Adrenal Estrogens: Are we missing something?

Written by Carol Petersen, RPh, CNP – Women’s International Pharmacy


Dr. Al Plechner, veterinarian, has authored books about the importance of cortisol produced by the adrenal glands in preventing allergies, autoimmunity, and cancer. Citing Dr. William McK. Jefferies’ classic book, Safe Uses of Cortisone, Dr. Plechner stresses that low cortisol production by the body due to stress, lack of exercise, poor nutrition, and other factors contributes to the same conditions in humans as it does in animals.

Low levels of cortisol in the body cause the pituitary gland in the brain to produce more and more ACTH (adrenocorticotropic hormone) in an attempt to stimulate the adrenal glands to make more cortisol. However, when the adrenal glands are fatigued and unable to produce more cortisol, the continuous stimulation of the adrenal glands by ACTH causes them to produce estrogens and androgens like DHEA instead.

Dr. Plechner maintains that estrogens produced by the adrenal glands contribute to inflammatory diseases. He suggests that we measure total estrogen levels in the body to see the entire picture. If a practitioner only measures estradiol levels and then supplements with estrogen when the estradiol levels are low, this could lead to an excess in total estrogen levels in the body leading to problems resulting from too much estrogen.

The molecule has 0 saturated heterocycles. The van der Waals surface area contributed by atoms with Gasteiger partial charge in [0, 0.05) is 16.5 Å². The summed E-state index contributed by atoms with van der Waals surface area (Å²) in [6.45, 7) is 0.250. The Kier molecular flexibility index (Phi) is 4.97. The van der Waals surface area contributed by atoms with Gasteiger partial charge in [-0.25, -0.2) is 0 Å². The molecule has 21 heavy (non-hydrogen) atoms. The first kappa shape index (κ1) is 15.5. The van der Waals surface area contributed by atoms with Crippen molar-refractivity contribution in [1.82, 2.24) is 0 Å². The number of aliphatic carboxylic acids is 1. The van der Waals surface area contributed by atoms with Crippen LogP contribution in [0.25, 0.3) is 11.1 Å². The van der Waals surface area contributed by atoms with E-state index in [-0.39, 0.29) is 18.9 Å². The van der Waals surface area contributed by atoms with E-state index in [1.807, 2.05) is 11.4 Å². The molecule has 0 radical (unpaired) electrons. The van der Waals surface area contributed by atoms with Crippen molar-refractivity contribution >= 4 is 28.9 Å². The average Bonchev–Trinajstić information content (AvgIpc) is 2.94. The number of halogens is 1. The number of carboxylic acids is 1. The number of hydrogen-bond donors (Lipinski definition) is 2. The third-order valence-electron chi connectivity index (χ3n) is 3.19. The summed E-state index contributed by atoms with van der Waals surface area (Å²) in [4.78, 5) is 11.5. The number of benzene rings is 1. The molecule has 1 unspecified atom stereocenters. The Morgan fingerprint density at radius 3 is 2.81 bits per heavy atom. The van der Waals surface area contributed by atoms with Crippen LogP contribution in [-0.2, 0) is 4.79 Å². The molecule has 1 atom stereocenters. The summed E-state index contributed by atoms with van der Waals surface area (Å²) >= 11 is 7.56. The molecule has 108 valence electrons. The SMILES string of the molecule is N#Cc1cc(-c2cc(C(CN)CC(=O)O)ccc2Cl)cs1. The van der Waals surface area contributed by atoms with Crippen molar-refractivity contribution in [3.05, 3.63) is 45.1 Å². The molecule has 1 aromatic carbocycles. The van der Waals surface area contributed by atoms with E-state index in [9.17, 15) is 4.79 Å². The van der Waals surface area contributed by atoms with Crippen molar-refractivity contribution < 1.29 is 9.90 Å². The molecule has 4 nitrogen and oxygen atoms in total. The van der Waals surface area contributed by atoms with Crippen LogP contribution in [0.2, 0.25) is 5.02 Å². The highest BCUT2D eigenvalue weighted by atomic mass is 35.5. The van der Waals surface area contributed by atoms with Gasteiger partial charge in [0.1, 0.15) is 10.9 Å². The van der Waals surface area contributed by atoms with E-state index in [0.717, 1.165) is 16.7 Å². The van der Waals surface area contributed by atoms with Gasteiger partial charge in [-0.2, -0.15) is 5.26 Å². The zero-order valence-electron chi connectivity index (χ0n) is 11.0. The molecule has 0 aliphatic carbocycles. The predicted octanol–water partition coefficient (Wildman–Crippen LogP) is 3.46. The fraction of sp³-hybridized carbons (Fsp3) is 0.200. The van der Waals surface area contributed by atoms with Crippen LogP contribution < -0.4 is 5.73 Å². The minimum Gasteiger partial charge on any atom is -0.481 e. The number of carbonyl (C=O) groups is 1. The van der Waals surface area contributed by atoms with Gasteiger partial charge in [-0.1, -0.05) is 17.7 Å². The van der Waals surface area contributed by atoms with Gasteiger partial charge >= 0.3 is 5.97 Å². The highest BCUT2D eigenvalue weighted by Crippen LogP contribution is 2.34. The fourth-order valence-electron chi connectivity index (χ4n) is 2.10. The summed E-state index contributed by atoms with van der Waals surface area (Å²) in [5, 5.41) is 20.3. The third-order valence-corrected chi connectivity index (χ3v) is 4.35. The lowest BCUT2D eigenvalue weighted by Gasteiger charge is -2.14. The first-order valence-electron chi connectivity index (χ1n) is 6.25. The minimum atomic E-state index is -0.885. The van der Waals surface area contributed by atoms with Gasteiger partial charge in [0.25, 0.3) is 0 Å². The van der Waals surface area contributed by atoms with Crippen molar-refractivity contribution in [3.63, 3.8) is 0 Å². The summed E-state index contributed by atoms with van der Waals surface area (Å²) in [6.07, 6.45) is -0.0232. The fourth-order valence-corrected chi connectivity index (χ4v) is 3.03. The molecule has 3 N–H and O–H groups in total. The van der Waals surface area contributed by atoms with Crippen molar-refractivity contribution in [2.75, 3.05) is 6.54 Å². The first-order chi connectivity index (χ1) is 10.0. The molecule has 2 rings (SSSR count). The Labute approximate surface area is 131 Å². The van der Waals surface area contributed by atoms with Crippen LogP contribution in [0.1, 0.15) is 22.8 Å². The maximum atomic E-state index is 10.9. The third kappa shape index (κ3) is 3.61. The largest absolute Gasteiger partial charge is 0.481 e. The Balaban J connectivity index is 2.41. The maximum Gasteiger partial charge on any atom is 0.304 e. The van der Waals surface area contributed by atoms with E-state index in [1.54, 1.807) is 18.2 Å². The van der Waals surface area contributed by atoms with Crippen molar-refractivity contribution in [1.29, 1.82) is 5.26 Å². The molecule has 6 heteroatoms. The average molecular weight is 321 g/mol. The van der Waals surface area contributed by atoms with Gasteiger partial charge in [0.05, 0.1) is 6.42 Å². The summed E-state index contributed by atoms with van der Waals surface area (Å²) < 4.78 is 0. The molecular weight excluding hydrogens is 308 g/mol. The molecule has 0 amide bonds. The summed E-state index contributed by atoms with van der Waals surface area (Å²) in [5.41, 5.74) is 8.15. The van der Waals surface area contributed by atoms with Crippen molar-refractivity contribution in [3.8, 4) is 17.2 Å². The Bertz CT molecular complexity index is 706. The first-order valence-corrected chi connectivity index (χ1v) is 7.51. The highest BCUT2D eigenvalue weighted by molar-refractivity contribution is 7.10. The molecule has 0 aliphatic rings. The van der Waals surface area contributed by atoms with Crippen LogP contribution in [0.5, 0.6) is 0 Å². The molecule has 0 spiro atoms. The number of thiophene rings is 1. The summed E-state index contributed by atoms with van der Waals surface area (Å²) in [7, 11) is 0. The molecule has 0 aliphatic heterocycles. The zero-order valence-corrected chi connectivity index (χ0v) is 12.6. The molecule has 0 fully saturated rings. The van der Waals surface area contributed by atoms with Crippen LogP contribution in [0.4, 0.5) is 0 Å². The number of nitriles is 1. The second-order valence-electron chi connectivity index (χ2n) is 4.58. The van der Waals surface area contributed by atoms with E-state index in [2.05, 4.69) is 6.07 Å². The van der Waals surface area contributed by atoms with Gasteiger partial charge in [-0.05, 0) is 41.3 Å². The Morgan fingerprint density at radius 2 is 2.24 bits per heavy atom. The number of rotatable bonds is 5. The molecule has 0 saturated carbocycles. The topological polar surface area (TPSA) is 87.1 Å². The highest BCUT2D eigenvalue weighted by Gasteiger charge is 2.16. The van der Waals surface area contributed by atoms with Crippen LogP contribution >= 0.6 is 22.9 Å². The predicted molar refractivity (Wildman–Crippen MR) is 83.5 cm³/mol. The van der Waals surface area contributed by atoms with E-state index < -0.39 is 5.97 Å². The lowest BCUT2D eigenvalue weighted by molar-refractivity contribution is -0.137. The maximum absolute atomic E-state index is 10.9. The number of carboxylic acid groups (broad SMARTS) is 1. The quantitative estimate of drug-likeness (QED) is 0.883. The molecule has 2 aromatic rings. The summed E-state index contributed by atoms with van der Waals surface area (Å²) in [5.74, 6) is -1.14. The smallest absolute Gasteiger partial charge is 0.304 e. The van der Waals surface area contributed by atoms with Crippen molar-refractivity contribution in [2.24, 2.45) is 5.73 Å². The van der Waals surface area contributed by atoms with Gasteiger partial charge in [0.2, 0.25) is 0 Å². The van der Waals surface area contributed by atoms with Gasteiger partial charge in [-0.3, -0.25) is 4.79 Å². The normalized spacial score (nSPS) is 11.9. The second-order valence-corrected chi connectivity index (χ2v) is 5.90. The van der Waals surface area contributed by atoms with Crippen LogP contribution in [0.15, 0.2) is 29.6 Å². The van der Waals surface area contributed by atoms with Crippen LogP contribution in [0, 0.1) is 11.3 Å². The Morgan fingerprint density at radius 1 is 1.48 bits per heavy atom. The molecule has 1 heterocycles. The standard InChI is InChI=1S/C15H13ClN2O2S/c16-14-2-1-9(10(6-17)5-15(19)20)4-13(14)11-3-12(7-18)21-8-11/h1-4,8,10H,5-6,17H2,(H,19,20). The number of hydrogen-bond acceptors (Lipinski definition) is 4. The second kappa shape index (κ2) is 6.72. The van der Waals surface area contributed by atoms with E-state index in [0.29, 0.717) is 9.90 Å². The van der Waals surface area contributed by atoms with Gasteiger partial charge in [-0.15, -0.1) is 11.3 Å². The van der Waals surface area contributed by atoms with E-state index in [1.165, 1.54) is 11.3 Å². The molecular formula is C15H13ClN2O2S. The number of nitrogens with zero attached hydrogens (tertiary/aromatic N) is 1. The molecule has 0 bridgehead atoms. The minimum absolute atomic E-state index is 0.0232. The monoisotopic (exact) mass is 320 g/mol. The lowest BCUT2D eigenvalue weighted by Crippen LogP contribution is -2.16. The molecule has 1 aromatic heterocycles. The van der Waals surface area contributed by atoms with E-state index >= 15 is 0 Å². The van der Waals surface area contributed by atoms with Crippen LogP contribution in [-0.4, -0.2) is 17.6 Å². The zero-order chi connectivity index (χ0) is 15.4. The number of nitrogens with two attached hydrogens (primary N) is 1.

As more men and women turn to testosterone supplementation, Dr. Plechner reminds us that we should pay attention to the aromatization (conversion) of testosterone to even more estrogen. He recommends measuring total estrogen levels in both women and men prior to supplementation with testosterone to avoid potential complications resulting from excess estrogen.

  • Plechner A. Elevated Estrogen is Feared by the Medical Profession; However the Medical Profession Does Not Measure Total Estrogen. Townsend Newsletter. 2015 April: 79-80.
  •  Jefferies WM. Safe Uses of Cortisol. Springfield, IL: Charles C Thomas; 2004.